Against the historical context provided by examples of how women (and men) have pushed and pulled their bodies into fashionable silhouettes since the 1750s, The Museum at FIT asks a broader, more contemporary question: Why don’t designers today create attractive clothes for women who don’t fit into a size 2?
The exhibition, The Body: Fashion and Physique, on display through May 5, begins with a thoughtful video in which young New York designers, including Christian Siriano, call for change in the industry to give plus-size women fashion-forward off-the-rack options that project youth, style, and pizzazz.
As usual, FIT has an excellent website for the show, where you can step through 250 years of fashion history in sequence to see and read about how the concept of the “ideal” body has changed. For some of our favorite items, see our Flickr album.
The 1800s fashions on display from the FIT archive pair undergarments – like corsets, crinolines, and bustles – to demonstrate how fashion emphasized the importance of tiny waists through most of the 19th century. The swags covering protruding bustles eventually gave way to the no-corset looks of early 20th century artistic women who worshipped the exotic excesses of Paul Poiret.
The curators focus on the roots of fashion-induced body issues back then, too. An iPad shows the proliferation of fashion illustrations that draw women with impossibly tiny waists. Nearby, they show evidence from their collection to bust the myth that all corsets were laced tight enough to achieve an 18-inch waist. Simply not true. The illusion of that “ideal” was created with wide skirts and pouf sleeves.
From there, the show moves through the next 100 years, providing examples of tube silhouettes of the Twenties, languid body-skimming styles of the Thirties when women used girdles to achieve the “ideal” body, the built-in structure of Dior’s New Look, and through to more recent times.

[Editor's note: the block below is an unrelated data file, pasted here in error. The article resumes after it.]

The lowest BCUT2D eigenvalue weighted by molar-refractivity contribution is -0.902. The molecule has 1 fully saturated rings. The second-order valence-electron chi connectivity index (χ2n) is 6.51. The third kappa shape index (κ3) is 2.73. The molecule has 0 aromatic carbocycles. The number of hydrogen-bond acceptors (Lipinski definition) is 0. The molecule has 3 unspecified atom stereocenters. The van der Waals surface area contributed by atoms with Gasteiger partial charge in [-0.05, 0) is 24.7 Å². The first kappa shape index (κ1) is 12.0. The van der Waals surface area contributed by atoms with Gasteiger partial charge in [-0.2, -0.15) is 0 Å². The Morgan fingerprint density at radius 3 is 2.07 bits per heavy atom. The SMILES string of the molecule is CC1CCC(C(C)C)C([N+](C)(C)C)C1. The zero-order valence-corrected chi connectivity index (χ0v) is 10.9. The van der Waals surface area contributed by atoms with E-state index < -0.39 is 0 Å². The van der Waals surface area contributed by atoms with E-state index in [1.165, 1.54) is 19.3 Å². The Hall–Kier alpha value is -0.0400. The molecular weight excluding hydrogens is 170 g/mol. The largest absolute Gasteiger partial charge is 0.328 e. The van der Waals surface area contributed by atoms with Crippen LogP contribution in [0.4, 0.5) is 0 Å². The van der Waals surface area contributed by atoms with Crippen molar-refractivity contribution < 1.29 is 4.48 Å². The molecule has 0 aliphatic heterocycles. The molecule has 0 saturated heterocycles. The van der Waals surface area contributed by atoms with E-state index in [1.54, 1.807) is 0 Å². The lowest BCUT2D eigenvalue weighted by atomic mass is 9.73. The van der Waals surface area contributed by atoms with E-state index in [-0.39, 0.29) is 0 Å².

Although the intricate architectural cut of a Thierry Mugler dress would not normally be paired with a soft-tailored jacket by Donna Karen, the curators note that the “ideal” shape for women in the 1980s was athletic, fit, and toned. The pairing of these two designers shows how the impact of powerfully shaped fashion worked for equally well for Grace Jones or for powerfully shaped women who inhabited the C-suite.
In more recent times, the show makes the point that designers and image-makers increasingly shifted the “ideal” shape to the super-young and super-slim, encouraging completely unrealistic expectations about women’s bodies. Men and women obsesses over diets and fitness to achieve body shapes that are fairly impossible goals.
The show concludes where it started – with a conversation about how designers, fashion fans, and the rise of social media are influencing and showing how real women dress today.
A fantastic red-carpet evening gown that Siriano designed for Leslie Jones after a Tweet storm ensued about designers not offering to dress a larger woman serves as the cornerstone content of the show. One dress says it all – class, elegance, beauty, sass, and bravery all summed up in one statement-creation.
Listen to what Christian and the other passionate young designers have to say about where fashion must go for the good of all:
If you have more time, listen to the conversation between Valerie Steele and Tim Gunn, which led FIT’s all-day seminar on this topic. This conversation digs deeper into lack of industry and designer support for less-than-ideal-sized women and concludes with ideas on what emerging designers can do to bring about change.